Updated: Dec 5, 2020
Let's Be Honest
You can not learn EVERYTHING you need to know to ace the Architecture Registration Exams. How could anyone know everything there is to know?
Imagine if, instead of 6 exams, the ARE was just one giant exam, that asked you to know everything about everything you could need to know about architecture. What would the pass rate on that one be? (Go ahead and ask your semi-retired firm owner about his 8-hour, 3-day examination….) How long would that take you to accumulate all the knowledge you needed so you could pass? What would NCARB charge you to take that exam?
According to NCARB in 2018 for the average person passing their final registration exam took 6.5 years after college. The average candidate completing licensure requirements was 32.7 years old. I happened to graduate approximately 12.8 years ago, so that’s a fun fact. I also spent 3 years manufacturing toothpaste and hand lotion, while no one was hiring architects. I am bringing the curve up on this one
Back to the subject. In Pennsylvania, you are required to have approximately 3 years of full-time work experience before you are allowed to begin the tests. This varies by state but should be available on your NCARB record. That is “X” years to learn everything you can about the practice of architecture. Will this be enough to pass the registration exams? Probably not.
So where do you go from there?
How do you learn things that you have had and may not ever have exposure to?
First, let me ask you a question:
Do you want to be a registered architect? If you completed 4, 5, or 6 years of school, and an additional “X” number of years required to be allowed to test, I can be pretty sure you WANT to be a registered architect. Channel that as your motivation to continue to learn. You have to commit to putting in the work.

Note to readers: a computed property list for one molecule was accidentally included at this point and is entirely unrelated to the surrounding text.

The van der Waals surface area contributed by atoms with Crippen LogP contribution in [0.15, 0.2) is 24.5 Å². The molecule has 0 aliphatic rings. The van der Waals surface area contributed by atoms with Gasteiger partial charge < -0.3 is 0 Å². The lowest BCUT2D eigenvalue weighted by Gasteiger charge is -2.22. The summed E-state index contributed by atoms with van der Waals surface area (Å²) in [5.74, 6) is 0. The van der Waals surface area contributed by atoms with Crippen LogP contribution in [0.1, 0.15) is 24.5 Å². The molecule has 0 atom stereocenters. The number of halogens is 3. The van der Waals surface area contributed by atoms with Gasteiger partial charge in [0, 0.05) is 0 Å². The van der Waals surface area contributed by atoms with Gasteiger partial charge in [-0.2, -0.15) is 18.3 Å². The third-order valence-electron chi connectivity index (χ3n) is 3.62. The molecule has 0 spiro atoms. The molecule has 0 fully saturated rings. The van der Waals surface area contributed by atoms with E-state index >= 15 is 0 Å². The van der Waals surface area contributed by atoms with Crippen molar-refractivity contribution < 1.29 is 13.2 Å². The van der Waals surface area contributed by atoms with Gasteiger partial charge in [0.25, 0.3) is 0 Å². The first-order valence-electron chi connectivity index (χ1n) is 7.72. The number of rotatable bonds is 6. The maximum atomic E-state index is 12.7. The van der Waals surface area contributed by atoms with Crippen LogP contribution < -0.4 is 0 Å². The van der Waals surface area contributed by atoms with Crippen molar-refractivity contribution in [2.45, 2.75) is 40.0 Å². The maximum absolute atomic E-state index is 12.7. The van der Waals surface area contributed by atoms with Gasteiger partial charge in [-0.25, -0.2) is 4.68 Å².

Next, the obvious answer – Study
Read the source and reference material. There are countless lists of knowledge and skills you need to understand, and how to study it. The internet is an endless resource where smart people who know a lot, produce videos to help you learn what they know. The people you work with may even be able to guide you through topics for better understanding. Review the complete project document sets that you have worked on.
Practice what you learn.
In high school I took German. I got good at speaking German because while I was delivering the newspapers on my route, I would speak to myself in the language. This would also lead me to words (subjects) I did not know, sparking me to learn more. Practice will make you more familiar with the subject matter and improve your proficiency. (This will come in handy when you are trying to decide which of the 4 ARE answers is the most correct answer to the question).
When you know enough that you can explain “insert subject here” to someone who knows nothing about the subject, that shows you understand the subject. As you teach, it makes you more confident in your knowledge (another key factor for the ARE questions is confidence). I cemented a lot of knowledge Revit, by teaching my coworkers how to accomplish certain tasks in the program. This is why study groups are helpful and we recommend them.
Finally, you should always be learning.
As part of professional registration, there is a requirement for continuing education. Trade organizations put on learning events. Product representatives offer demonstrations. Your brain is not a muscle but you can exercise it. This can actually improve your cognitive ability. To be cliché, If you are not moving forward (learning) then you are falling behind (regressing). So keep progressing!
As my high school announcements ended every day: